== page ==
When it comes to our health, regular exercise is one of the best things we can do for ourselves. Fitness is about more than just looking good—it’s essential for feeling our best and living our healthiest lives. Those with circulation issues know the pain and discomfort that can arise from the conditions that lead to this problem. However, there are steps you can take to alleviate your pain and improve circulation in your blood flow, and it begins with three simple exercises most anyone can do at their own convenience.
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What is Poor Circulation?
Our muscles need oxygen to properly function, oxygen that is delivered via smooth and healthy blood flow. In fact, good circulation is vital to living a healthy life. There are many factors that come into play when determining good circulation, including a strong heart, normal blood pressure, and undamaged, unclogged blood vessels.
With poor circulation, your body will take blood from areas where it isn’t as vital—for example, your extremities—leading to cramping and pain in these places. It is generally a sign of another health issue, so it’s important not to ignore any signs or symptoms that crop up.
What Causes Poor Circulation?
Poor circulation can be caused by various conditions, so it’s important to get it checked out to learn what you can do to treat it. Peripheral arterial disease (PAD) is a condition in which narrowed blood vessels reduce blood flow to the limbs, leading to muscle cramping in the hips, thighs, or buttocks. If left untreated, PAD can lead to amputation, so take getting a professional screening seriously.
Chronic venous insufficiency is another potential cause of poor circulation. CVI means that the one-way valves in your veins are diseased or damaged, allowing blood to flow backwards and pool in your legs.
Exercise: What’s Good and What Isn’t
We all know that exercise is essential for a healthy life. Exercise keeps your body moving and your heart pumping, all things that are essential for good blood flow. It ensures that we aren’t static and that blood isn’t sitting in one area for too long.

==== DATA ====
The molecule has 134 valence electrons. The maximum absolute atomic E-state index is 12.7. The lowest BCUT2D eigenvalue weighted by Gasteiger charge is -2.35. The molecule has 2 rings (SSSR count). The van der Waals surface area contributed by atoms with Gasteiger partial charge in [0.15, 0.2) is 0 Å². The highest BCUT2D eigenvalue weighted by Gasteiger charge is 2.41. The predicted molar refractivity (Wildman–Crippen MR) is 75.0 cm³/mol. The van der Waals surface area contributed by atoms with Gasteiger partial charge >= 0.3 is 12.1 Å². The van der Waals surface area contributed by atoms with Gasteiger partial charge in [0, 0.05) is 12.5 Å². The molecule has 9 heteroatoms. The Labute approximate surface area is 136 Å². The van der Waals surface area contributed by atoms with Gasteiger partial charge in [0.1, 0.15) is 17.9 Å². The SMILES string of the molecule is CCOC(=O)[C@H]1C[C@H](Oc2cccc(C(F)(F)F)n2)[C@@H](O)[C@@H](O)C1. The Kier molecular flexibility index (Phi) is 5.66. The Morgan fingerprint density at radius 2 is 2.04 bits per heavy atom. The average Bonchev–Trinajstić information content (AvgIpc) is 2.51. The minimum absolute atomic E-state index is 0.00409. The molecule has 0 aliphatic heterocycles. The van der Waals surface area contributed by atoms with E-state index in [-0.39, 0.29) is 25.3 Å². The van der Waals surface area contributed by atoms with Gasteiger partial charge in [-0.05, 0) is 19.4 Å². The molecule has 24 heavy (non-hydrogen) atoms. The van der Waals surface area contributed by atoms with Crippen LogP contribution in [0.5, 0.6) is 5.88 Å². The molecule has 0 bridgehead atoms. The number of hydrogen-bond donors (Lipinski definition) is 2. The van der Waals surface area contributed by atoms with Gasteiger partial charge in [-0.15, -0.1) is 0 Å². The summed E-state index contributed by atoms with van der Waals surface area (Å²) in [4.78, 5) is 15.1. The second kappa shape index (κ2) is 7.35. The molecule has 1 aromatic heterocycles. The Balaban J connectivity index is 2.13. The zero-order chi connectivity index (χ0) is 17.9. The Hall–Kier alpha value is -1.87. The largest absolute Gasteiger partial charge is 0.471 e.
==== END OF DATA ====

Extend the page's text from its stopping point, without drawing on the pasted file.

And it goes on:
While movement is essential for good blood flow, be careful with certain types of exercise. Activities such as weightlifting, crunches, sit-ups, and yoga poses that require prolonged posturing may do you more harm than good.
In addition, exercise that increases blood flow to the legs could lead to increased pressure and swelling. So running may not be the best choice for those with circulation issues. It also increases stress on the joints, which can be problematic for the aging population.
Take Your Daily Walk
One of the best exercises you can do for your legs and veins is also one of the easiest—walking. Poor circulation can lead to leg and foot cramping when these muscles are starved of oxygen. Walking helps stimulate the flow of blood, and in turn sends much-needed oxygen to the tissue in your extremities. Plus, all that walking that’s doing the work to get your heart pumping is also strengthening that muscle and improving overall cardiovascular health.
You have vast possibilities for where you choose to walk. On nice days, take your fitness routine outdoors to the park. If it’s raining or too hot or cold, you can power walk indoors at the mall before it opens. You can even get a walk in during the work day—-on your lunch break, throw on your sneakers and take a lap aroud the parking lot or parking garage.
Pump the Pedals
Just like with walking, biking and other aerobic exercise gets your heart pumping and keeps blood flowing smoothly. Unlike many forms of aerobic activity, biking is low-impact and perfect for almost anyone, as it doesn’t put too much pressure on your joints. If you want the added bonus of fresh air rejuvenating you while you ride, you may want to invest in a bicycle. You can listen to the sounds of nature or put in your headphones and enjoy a light background soundtrack.
If outdoor exercise isn’t your thing, you can purchase an indoor exercise bike for your home. You can choose from a regular exercise bike or a recumbent bike, which is a good option for those who have back pain. Indoor biking has the added advantage of entertainment while you ride. Just put on your favorite TV show or movie, and the time will fly by as you get in your workout.
Jump in the Pool
Another exercise that is beneficial for people who suffer from other conditions such as joint pain is swimming. Gliding through the water gets your heart beating while not putting too much strain on your body. When it’s not pool season, you can find many opportunities to swim by joining your local gym or recreation center. Develop your own swimming routine or be adventurous and join a water aerobics class. Whatever it takes to get your blood flowing!
The most important thing to remember is that movement is good for your heart, and a healthy heart encourages good circulation. When starting any exercise routine, take it easy in the beginning until you know what you can handle. Get out there and move and enjoy all the benefits fitness has to offer you!
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